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Showing posts from April, 2012

DEMON COOK GOES TO PIMLICO

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On Friday evening I cooked away from home, in Pimlico, for my very good friend Jacky, who is recovering from surgery. Jacky is partly responsible for this blog, as she nicknamed me "Demon Cook" because of my ability to rustle up Nigella-ish feasts for friends, ladling out warming tagines and baking "Fran bread", my version of that Italian classic, focaccia. (Jacky also nicknamed me "Demon Shopper" for my habit of seeking out bargains and unusual shops....)

Most Friday evenings, I have a few friends round for an informal supper (what I would call a "kitchen supper" if I had a kitchen big enough to accommodate everyone). Because of the regularity of these suppers, I try to cook something new and interesting each week, though we do have firm favourites, such as kleftiko (Greek lamb stew), chicken-in-a-brick, and various aromatic and comforting tagines.

Since Jacky couldn't travel down to Teddington for supper, it seemed a sensible arrangement t…

PRUE LEITH AT WATERSTONE'S RICHMOND

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Last night, renowned cook and writer Prue Leith gave a talk at Waterstone's, Richmond, on the occasion of the publication of her book of memoirs Relish. Prue has enjoyed a rich and varied life, from her childhood in South Africa, to studying in Paris, and moving to London in the swinging sixties, when she first started her catering business. She has gone on to be one of the UK's most respected cooks and businesswomen, and has also published several novels.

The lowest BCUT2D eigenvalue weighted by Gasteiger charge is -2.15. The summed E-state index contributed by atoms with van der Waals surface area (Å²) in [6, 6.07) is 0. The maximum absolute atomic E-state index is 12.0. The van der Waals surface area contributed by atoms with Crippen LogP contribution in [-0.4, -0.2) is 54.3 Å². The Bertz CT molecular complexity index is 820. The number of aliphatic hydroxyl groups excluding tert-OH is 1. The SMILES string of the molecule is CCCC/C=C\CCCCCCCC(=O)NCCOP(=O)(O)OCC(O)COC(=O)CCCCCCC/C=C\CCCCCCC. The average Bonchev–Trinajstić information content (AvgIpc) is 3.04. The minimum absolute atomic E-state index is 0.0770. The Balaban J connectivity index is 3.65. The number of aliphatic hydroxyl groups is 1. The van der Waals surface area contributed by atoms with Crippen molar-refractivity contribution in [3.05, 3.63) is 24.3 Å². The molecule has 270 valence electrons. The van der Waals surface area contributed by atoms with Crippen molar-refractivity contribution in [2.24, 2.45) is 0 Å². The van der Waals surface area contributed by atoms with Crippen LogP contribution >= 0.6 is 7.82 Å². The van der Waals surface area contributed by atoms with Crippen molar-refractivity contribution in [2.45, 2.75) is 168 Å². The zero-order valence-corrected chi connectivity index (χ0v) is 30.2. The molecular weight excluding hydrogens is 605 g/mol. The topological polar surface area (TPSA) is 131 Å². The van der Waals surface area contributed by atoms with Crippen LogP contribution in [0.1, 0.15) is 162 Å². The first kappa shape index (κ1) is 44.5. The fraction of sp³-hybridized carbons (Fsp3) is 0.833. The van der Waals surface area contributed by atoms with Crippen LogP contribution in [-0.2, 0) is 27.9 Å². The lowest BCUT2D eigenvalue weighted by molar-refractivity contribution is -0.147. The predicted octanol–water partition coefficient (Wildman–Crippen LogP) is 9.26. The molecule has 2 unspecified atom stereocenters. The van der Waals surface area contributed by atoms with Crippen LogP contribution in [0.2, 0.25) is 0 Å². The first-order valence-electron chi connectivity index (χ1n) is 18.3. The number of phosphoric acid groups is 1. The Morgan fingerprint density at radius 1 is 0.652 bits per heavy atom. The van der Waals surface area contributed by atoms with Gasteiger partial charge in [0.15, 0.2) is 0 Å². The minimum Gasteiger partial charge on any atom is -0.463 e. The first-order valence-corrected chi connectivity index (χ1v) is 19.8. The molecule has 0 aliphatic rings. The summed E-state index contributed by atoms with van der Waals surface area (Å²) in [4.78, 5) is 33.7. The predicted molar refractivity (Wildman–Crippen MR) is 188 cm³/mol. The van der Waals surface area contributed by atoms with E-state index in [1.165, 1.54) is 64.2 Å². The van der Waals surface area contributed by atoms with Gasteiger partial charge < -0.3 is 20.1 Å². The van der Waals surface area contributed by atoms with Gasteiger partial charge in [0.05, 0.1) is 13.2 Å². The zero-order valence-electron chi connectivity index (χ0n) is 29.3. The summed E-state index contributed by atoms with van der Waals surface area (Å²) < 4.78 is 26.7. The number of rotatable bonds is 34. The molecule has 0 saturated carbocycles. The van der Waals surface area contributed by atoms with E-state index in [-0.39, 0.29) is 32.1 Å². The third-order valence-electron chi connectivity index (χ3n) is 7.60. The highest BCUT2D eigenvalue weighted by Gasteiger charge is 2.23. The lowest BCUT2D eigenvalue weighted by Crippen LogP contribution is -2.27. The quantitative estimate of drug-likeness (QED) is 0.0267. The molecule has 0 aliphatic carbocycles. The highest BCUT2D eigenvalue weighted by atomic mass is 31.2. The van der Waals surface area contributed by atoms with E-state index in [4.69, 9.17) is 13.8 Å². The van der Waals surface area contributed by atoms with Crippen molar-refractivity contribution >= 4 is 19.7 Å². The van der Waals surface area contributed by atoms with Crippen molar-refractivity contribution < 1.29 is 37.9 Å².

When talking about the particular appeal of cooking and food, she said she liked nothing better than "standing at the head of the table, doling out ladlefuls of food" to a group of friends seated round her dining table. This really resonated with me, as this is largely my motivation for cooking (apart from greediness, another trait Prue admitted to!): food, its preparation, serving and eating, is, for me, a convivial, nurturing and sharing activity. It should never be simply about fuelling the body, as far as I&#…

A NEW COOK BOOK

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I used to buy cook books all the time, with a tendency to collect the entire oeuvre of a particular cook or food writer, such as Nigel Slater or Nigella Lawson. Many books were purchased on a whim, for one or two recipes and a collection of sumptuous photos, which amount to "food porn". Then I realised many of my cook books were lying idle on my bookshelves, gathering dust from neglect. These days, I tend to cook from a handful of favourite books, and various recipes culled from websites, friends and magazines.

I think the last cook book I purchased was Yotam Ottolenghi's Plenty, an enjoyable and imaginative collection of vegetarian recipes, and a follow up to his excellent Ottolenghi Cookbook. Lately, I seem to be buying sheet music compulsively, gaining an almost childish pleasure from receiving new parcels from Amazon and browsing through the heavy, creamy pages of a new Henle or Weiner urtext edition: I even read music scores in bed these days....

Claudia Roden is a …

A MANGO LASSI AND A MASALA DOSA

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An enjoyable morning at the wonderful, quirky, treasure-trove museum at Sir John Soane's house ended with lunch at the India Club at the Hotel Strand Continental. This may sound very glamorous, the word "club" adding a certain cachet. In fact, the hotel and the restaurant are rather shabby, redolent of the cheap hotels I stayed in when I was travelling through northern India as a student in the 1980s. Yet, there is a certain faded charm too; indeed, both restaurant and hotel have hardly changed since they opened in 1946. The hotel and restaurant were a hub of political activity in the late 1940s, where discussions about the newly-independent India took place.

The restaurant is hidden away on the second floor. You access the hotel from a small door on the southern side of the Strand, east of Waterloo bridge. Curling paper signs promise "an authentic experience of 1940s India". When I first ate at the India Club, way back in the late 1980s when I was in my first…